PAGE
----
Finally, developing countries need more sources of early-stage growth capital for entrepreneurs who don’t want to give up ownership of their businesses. There is a high level of wariness around equity investments from professional investors, as people worry that such investors will take control of their company. The supply of this type of capital has improved in recent years, but there is still work to be done to ensure that this capital is deployed to businesses with the best potential. TechnoServe has developed an “accelerator” model that we’re using in places like Haiti in order to bring together promising entrepreneurs, patient investors and others who can help entrepreneurs build their businesses.

Q: What areas of innovation will TechnoServe target in 2012? What broader signs of encouragement do you see in the development sector?

A: One big area of innovation that we’re targeting is mobile technology. Mobile phones are becoming as ubiquitous in the developing world as they are in developed countries. Even in poor rural areas, many people now have access to a mobile phone. TechnoServe, together with a range of experienced partners, is now working aggressively to leverage mobile technology and services in ways that benefit smallholder farmers. Mobile technology can provide a number of benefits: reducing transaction costs for both small-scale farmers and large businesses, improving transparency and accountability, reducing the cost of our program delivery and improving our monitoring and evaluation. Mobile services such as weather information, insurance and mobile banking, money and payments can help reduce systemic risk for farmers. We have incorporated mobile technologies into several of our programs, and we’re currently pursuing partnerships with several major mobile network operators.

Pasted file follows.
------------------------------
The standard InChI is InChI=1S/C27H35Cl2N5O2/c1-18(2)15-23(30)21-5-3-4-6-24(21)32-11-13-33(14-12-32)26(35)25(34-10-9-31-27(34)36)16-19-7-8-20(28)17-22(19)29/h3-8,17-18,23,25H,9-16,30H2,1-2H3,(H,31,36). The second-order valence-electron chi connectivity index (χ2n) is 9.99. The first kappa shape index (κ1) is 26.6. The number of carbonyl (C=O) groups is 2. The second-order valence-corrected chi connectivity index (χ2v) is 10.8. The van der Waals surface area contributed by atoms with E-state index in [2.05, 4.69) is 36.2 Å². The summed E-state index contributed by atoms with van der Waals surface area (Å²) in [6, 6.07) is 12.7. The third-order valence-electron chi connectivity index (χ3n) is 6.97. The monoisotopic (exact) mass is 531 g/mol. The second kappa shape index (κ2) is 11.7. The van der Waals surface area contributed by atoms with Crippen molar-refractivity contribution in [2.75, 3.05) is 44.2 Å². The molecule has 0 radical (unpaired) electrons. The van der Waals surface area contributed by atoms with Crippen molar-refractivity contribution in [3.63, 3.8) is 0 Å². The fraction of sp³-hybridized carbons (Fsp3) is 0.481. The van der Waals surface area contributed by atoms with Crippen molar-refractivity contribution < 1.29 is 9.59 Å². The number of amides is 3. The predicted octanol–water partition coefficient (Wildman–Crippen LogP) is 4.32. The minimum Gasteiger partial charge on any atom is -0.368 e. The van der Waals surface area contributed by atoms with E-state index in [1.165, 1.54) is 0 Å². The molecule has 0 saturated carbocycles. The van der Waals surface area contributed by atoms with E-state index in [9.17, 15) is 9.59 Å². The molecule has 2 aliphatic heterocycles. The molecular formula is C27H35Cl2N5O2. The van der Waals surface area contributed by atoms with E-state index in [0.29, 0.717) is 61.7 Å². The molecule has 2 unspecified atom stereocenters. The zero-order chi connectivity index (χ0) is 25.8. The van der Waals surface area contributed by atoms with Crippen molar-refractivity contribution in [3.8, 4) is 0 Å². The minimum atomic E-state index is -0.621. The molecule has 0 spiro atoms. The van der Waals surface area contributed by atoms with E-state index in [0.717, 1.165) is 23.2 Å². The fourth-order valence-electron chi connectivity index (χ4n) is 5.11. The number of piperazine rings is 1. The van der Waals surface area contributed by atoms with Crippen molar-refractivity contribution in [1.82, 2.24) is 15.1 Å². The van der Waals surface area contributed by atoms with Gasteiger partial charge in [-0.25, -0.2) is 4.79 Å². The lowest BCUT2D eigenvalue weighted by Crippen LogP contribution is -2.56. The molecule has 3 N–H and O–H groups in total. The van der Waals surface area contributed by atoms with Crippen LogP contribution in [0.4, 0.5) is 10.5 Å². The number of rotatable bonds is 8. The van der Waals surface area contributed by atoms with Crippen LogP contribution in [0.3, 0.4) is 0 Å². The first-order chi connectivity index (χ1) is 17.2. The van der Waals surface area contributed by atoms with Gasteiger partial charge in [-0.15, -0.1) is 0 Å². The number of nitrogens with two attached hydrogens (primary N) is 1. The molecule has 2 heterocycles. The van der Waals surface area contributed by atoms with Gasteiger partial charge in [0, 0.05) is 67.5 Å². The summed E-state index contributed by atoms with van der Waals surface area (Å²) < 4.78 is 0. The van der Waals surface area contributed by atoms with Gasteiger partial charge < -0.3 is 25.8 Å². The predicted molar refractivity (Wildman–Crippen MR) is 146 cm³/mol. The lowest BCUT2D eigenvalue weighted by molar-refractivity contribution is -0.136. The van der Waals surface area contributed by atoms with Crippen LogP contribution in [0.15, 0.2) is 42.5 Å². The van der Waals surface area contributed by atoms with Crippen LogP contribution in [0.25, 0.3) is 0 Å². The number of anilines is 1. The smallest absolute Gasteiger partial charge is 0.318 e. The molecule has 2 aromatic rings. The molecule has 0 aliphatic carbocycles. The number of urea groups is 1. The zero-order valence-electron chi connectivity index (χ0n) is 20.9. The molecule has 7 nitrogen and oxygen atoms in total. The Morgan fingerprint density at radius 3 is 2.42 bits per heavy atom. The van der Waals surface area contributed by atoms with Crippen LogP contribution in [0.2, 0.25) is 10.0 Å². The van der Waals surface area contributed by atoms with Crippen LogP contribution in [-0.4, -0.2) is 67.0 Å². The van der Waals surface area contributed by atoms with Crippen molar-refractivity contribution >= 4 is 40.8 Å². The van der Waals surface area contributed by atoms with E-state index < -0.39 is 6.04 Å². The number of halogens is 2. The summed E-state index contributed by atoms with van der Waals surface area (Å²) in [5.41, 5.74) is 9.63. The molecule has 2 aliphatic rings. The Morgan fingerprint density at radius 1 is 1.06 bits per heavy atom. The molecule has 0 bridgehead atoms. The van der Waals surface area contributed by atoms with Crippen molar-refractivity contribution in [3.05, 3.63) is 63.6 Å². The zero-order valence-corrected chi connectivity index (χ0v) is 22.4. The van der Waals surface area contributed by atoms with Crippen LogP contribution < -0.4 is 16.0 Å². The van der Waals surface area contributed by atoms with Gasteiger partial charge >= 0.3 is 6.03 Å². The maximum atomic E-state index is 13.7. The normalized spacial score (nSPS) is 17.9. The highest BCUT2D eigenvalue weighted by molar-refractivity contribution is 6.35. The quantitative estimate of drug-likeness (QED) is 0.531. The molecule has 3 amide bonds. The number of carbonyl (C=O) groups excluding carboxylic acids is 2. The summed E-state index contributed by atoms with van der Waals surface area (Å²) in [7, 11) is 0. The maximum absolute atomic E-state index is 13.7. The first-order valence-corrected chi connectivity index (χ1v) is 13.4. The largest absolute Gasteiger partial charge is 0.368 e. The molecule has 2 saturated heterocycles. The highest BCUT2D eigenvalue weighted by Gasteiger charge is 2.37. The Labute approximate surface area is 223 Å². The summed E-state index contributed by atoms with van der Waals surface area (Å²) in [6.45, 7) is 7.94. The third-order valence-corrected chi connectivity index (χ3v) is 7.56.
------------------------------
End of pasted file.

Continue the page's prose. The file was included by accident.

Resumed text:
Another area of focus for TechnoServe – and a particularly bright spot on the development landscape – is the increasing recognition that corporations can create positive social impact while also strengthening their businesses. This concept was well-defined as “creating shared value” by Michael Porter and Mark Kramer. From our standpoint, we’ve seen that certain companies are taking a strategic approach to development projects and deepening their engagement. There’s no shortcut for companies to find the win-win scenario. But more senior business leaders are learning that they can do well and do good at the same time.

 

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  • Managing Partners

    William Davidson Institute
  • Sponsoring Partner

    Citi Foundation
  • Content Partners

    IADB